usingtherightwords

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Bemoaning the Dying of the Adverb


At a networking meeting this morning, a fellow networker told me about how she sees  adverbs, the -ly suffix in particular, disappearing from everyday language. The example she gave: A newsreader says that something is real hard when he/she means really hard.

She has a point. I remember the “Schoolhouse Rock”  song, “Lolly, Lolly, Lolly, Get Your Adverbs Here.” It didn’t explain a part of speech as well as the songs about nouns, pronouns and verbs, but it did a good job of showing how -ly makes a word an adverb.

Then another networker came up to me and said he never forgot a gift he received when he was 13: a wallet marked  “genuine artificial leather.”

I laughed. Since genuine means “actually having the reputed or apparent qualities or character,”  I suppose that something artificial is genuine. But in reality, the correct word is genuinely, an adverb. Artificial is the adjective; genuinely modifies an adjective, as “Lolly, Lolly, Lolly” dutifully explains.

I miss “Schoolhouse Rock.” I also wonder if people know what a suffix is.

Until next time! Use the right words!

leebarnathan.com

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October 21, 2013 Posted by | Uncategorized | , , , , , , , , , , | Leave a comment

Like, Let’s Talk About “Like”


People have used the word like in several different ways for hundreds of years. My dictionary lists nine entries for like: as a noun, verb. adjective, adverb, preposition, conjunction and interjection.

I want to address like as an interjection. It’s the ninth listing and means “used chiefly in informal speech as a meaningless expletive or intensifier or to lessen the emphasis of a preceding or following word or phrase.”

It is this usage I object to so much. To me, it’s another way of saying, um or uh. It makes one sound less intelligent.

I remember when I was in college, the funniest thing I ever heard someone say was one sorority girl to another, “Well, do you, like, like him?”

If you go back to the original 1969 cartoon “Scooby-Doo, Where Are You?” you’ll hear Shaggy use like this way in probably every episode.

What I find interesting is that this usage dates back to 1778, which tells me it’s not going away.

I prefer that people simply say nothing instead of uttering like, uh or um. It takes discipline but can be done. And you’ll sound so much more intelligent.

Until next time! Use the right words!

leebarnathan.com

 

September 19, 2013 Posted by | Uncategorized | , , , , , , , , , , | 2 Comments

Know Your Prepositions!


I love Schoolhouse Rock. Growing up, I watched Saturday morning cartoons, and I knew that between the shows on ABC, I would see a bus driving some children to a little schoolhouse. Then the youngsters would get out and walk on the snowy path to the house. Then my brother and I would guess what we would see: Multiplication, Grammar, America or Science Rock.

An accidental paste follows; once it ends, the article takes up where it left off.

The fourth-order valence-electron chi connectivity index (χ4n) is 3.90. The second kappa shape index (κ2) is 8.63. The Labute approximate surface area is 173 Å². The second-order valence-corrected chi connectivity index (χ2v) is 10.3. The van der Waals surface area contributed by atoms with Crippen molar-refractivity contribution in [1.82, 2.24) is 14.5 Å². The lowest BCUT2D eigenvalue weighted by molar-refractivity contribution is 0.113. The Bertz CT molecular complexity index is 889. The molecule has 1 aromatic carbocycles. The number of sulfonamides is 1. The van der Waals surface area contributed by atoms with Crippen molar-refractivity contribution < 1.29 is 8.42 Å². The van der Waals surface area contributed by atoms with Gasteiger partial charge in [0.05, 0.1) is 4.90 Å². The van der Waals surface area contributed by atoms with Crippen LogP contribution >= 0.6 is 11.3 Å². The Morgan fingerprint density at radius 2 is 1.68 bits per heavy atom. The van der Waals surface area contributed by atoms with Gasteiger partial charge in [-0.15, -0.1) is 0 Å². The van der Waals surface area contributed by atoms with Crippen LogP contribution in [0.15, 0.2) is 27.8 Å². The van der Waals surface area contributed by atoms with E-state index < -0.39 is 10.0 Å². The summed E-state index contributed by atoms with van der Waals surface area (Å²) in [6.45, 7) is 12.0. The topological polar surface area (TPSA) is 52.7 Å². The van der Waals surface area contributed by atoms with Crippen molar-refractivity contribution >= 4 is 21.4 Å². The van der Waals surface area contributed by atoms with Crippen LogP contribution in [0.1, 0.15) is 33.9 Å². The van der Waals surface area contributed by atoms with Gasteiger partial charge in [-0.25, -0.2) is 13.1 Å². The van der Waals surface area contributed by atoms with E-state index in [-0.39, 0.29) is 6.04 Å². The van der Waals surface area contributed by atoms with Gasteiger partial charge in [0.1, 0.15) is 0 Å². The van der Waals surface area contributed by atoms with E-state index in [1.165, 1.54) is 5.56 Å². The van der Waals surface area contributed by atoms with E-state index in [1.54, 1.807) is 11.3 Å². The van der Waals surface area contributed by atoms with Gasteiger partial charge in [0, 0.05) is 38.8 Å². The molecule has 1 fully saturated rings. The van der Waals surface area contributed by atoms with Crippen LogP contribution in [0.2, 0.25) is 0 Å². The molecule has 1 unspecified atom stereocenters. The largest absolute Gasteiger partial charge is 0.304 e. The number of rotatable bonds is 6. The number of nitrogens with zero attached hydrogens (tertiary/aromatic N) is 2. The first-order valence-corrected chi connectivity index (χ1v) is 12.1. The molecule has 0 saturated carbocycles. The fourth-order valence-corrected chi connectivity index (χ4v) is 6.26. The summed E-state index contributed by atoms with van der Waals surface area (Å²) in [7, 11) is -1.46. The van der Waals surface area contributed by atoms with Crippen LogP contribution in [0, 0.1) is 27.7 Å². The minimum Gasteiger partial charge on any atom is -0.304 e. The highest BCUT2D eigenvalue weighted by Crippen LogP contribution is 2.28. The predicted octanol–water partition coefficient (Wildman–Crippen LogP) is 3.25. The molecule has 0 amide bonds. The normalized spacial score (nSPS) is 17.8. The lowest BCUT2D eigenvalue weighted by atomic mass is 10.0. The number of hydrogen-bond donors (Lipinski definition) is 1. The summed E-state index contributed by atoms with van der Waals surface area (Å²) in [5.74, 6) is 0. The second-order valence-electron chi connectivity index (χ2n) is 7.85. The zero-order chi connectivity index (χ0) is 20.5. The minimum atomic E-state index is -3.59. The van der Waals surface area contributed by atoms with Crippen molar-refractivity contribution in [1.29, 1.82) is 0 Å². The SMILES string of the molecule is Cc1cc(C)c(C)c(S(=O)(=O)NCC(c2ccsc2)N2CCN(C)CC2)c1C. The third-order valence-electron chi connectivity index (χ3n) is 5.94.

Thanks to Multiplication Rock, I knew my “times tables” (multiples of 2 through 12) inside and out, and I could quickly recall the answer to any multiplication problem on the tables. This helped me dominate my fifth-grade class contest. I beat everybody in my class of about 35 by shouting the answer before my opponent.

Thanks to America Rock, my wife would hear people start singing the preamble to the Constitution in class.

And thanks to Grammar Rock, I knew my parts of speech: A noun is a person, place or thing; adjectives describe, verbs are action words, pronouns are shorter than nouns, conjunctions join words, etc.

But there was no song about prepositions. Not until 1993, when Bob Dorough, who wrote 20 of the three-minute songs, penned “Busy Prepositions.”

By definition, a preposition is a word (and a part of speech) that shows the relationship between a noun or pronoun and other words in a sentence. The “Schoolhouse Rock” song about prepositions says “nine or 10 of them do most all of the work” and then lists 11: of, on, to, with, in, from, by, far, at, over, across.

But wait a second. Far? Far is an adverb , so I could go to Lolly and get it there. Far also is an adjective, so I could find it hiking with my turtle friend. I would not find far with the other prepositions.

Some comments I have received since I first posted this tells me it is very likely that Dorough wrote and Jack Sheldon sang for, which is a preposition, but the video clearly shows the word far. Another listen to the song confirms this.

Bob Dorough is still alive. I wonder if he knows. Somebody find him and ask him!

In the meantime …

Until next time! Use the right words!

leebarnathan.com

March 21, 2013 Posted by | Uncategorized | , , , , , , , , , , , , , , , | 8 Comments

Two if by Verb; One if by Noun or Adjective